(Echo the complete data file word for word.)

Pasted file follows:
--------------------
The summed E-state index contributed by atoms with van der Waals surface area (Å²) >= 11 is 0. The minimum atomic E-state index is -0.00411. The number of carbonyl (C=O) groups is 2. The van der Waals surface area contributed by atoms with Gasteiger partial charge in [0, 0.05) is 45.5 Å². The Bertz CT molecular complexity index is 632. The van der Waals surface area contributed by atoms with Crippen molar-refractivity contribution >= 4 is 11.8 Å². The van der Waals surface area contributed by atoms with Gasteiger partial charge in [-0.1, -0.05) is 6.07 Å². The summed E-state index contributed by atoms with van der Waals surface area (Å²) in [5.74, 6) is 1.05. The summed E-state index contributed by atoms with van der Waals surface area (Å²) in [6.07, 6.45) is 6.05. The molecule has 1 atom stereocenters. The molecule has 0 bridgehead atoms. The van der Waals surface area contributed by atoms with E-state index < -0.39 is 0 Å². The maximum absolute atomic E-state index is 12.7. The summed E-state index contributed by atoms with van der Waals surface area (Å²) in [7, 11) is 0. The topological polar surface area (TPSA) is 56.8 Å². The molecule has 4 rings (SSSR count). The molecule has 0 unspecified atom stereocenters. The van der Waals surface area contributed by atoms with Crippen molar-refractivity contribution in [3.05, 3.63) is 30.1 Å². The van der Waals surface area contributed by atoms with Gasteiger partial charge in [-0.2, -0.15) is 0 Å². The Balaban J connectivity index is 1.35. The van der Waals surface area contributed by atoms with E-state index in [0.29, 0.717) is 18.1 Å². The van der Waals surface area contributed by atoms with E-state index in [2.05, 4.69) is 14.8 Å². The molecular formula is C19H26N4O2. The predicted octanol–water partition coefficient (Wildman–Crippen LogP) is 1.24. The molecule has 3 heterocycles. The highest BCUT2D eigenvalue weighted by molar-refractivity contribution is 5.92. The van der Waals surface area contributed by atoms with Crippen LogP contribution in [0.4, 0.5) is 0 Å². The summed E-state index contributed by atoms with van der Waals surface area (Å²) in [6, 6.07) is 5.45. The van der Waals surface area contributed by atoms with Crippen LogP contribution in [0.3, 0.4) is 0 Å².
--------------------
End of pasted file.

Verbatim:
The summed E-state index contributed by atoms with van der Waals surface area (Å²) >= 11 is 0. The minimum atomic E-state index is -0.00411. The number of carbonyl (C=O) groups is 2. The van der Waals surface area contributed by atoms with Gasteiger partial charge in [0, 0.05) is 45.5 Å². The Bertz CT molecular complexity index is 632. The van der Waals surface area contributed by atoms with Crippen molar-refractivity contribution >= 4 is 11.8 Å². The van der Waals surface area contributed by atoms with Gasteiger partial charge in [-0.1, -0.05) is 6.07 Å². The summed E-state index contributed by atoms with van der Waals surface area (Å²) in [5.74, 6) is 1.05. The summed E-state index contributed by atoms with van der Waals surface area (Å²) in [6.07, 6.45) is 6.05. The molecule has 1 atom stereocenters. The molecule has 0 bridgehead atoms. The van der Waals surface area contributed by atoms with E-state index < -0.39 is 0 Å². The maximum absolute atomic E-state index is 12.7. The summed E-state index contributed by atoms with van der Waals surface area (Å²) in [7, 11) is 0. The topological polar surface area (TPSA) is 56.8 Å². The molecule has 4 rings (SSSR count). The molecule has 0 unspecified atom stereocenters. The van der Waals surface area contributed by atoms with Crippen molar-refractivity contribution in [3.05, 3.63) is 30.1 Å². The van der Waals surface area contributed by atoms with Gasteiger partial charge in [-0.2, -0.15) is 0 Å². The Balaban J connectivity index is 1.35. The van der Waals surface area contributed by atoms with E-state index in [0.29, 0.717) is 18.1 Å². The van der Waals surface area contributed by atoms with E-state index in [2.05, 4.69) is 14.8 Å². The molecular formula is C19H26N4O2. The predicted octanol–water partition coefficient (Wildman–Crippen LogP) is 1.24. The molecule has 3 heterocycles. The highest BCUT2D eigenvalue weighted by molar-refractivity contribution is 5.92. The van der Waals surface area contributed by atoms with Crippen LogP contribution in [0.4, 0.5) is 0 Å². The summed E-state index contributed by atoms with van der Waals surface area (Å²) in [6, 6.07) is 5.45. The van der Waals surface area contributed by atoms with Crippen LogP contribution in [0.3, 0.4) is 0 Å².